MB v Staffordshire County Council, KM, B (A Child) [2014] EWCA Civ 565 (Court of Appeal (The Chancellor of the High Court, Black and Ryder LJJ)


In this case the Court of Appeal restated the circumstances in which an appeal judge in public law family proceedings could re-make a first instance decision, and the circumstances in which such an exercise was inappropriate.

The local authority made applications for care and placement orders in respect of B. The Family Proceedings Court heard the case and made the care and placement orders. The parents appealed and the case came before Her Honour Judge Clarke who held that the magistrates’ decision was flawed but that she could re- make the decision herself. She then held that despite errors the magistrates’ decision was correct and dismissed the appeal.

Lord Justice Ryder set out some general principles in relation to appeals in such cases:

  • On an appellate review the judge’s first task is to identify the error of fact, value judgment or law sufficient to permit the appellate court to interfere.
  • In public law family proceedings there is always a value judgment to be performed which is the comparative welfare analysis and the proportionality evaluation of the interference that the proposed order represents and accordingly there is a review to be undertaken about whether that judgment is right or wrong.
  • Once the error is identified the judge has a discretionary decision to make whether to re-make the decision complained of or remit the proceedings for a re-hearing.
  • The judge has power to fill the gaps in the reasoning of the first court and give additional reasons in the same way that is permitted to an appeal court when a Respondent’s Notice has been filed.
  • In the exercise of its discretion the court must keep firmly in mind the procedural protections provided by the Rules and Practice Directions of both the appeal court and the first court so that the process which follows is procedurally fair.
  • If in its consideration of the evidence that existed before the first court, any additional evidence that the appeal court gives permission to be adduced and the reasons of the first court, the appeal court decides that the error identified is sufficiently discrete that it can be corrected or the decision re-made without procedural irregularity then the appeal court may be able to rectify the error by a procedurally fair process leading to the same determination as the first court. In such a circumstance, the order remains the same, but the reasoning leading to the order has been added to or re-formulated but based on the evidence that exists and the appeal would be properly dismissed.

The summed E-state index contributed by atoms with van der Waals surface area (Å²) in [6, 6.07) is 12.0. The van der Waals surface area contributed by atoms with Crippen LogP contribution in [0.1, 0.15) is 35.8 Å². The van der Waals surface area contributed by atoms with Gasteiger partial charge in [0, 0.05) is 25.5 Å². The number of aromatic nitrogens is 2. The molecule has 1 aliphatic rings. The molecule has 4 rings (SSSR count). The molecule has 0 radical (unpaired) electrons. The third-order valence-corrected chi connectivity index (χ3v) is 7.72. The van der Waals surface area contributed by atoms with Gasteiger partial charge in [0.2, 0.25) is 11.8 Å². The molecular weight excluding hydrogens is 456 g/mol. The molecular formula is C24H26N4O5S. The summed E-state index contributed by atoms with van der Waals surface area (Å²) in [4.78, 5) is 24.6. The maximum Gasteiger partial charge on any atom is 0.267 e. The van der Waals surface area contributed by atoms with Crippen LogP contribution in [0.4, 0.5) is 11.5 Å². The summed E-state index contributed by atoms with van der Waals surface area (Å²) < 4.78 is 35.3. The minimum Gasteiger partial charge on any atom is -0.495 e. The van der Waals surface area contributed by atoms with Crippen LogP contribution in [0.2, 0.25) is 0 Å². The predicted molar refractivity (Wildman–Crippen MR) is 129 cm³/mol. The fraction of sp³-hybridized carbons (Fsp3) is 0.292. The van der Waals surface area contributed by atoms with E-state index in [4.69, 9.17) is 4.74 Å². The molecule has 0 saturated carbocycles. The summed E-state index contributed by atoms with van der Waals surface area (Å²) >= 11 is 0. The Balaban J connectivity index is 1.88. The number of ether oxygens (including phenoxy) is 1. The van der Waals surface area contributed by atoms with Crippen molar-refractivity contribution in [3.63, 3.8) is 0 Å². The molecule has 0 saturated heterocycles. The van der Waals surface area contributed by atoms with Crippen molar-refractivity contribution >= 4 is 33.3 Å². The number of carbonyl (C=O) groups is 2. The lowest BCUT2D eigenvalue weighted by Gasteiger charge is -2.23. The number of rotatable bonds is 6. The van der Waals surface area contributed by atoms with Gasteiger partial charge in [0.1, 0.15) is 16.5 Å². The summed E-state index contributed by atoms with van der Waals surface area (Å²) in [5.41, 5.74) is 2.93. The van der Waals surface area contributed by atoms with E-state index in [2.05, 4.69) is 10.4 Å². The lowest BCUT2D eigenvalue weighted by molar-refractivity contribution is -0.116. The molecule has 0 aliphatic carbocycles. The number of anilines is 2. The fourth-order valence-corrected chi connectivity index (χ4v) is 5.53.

• If the appeal court is faced with a lack of reasoning it is unlikely that the process above would be appropriate although it should be borne in mind that the appeal court should look for substance not form and that the essence of the reasoning may be plainly obvious or be available from reading the judgment or reasons as a whole. If the question to be decided is a key question upon which the decision ultimately rests and that question has not been answered and in particular in evidence is missing or the credibility and reliability of witnesses already heard by the first court but not the appeal court is an issue, then it is likely that the proceedings will need to be remitted to be re-heard. If that re-hearing can be before the judge who has undertaken the appeal hearing, that judge needs to acknowledge that a full re-hearing is a separate process from the appeal and that the power to embark on the same is contingent upon the appeal being allowed, the orders of the first court being set aside and a direction being made for the re-hearing.
  • The two part consideration to be undertaken by a family appeal court is heavily fact dependent. What might be appropriate in one appeal on one set of facts might be inappropriate in another.

All three Lord Justices held that on the particular facts of this case (including significant evidential shortcomings) the appeal judge should have remitted the case for re-hearing.


Lord Justice Ryder’s principles are a useful framework for assessing whether a decision on appeal should be remitted or re-made by the appeal judge. They apply with equal force in the context of appeals from welfare decisions made in the Court of Protection. The overwhelming message from the Court of Appeal is that every case will be different and will fall to be considered in detail on its own particular facts.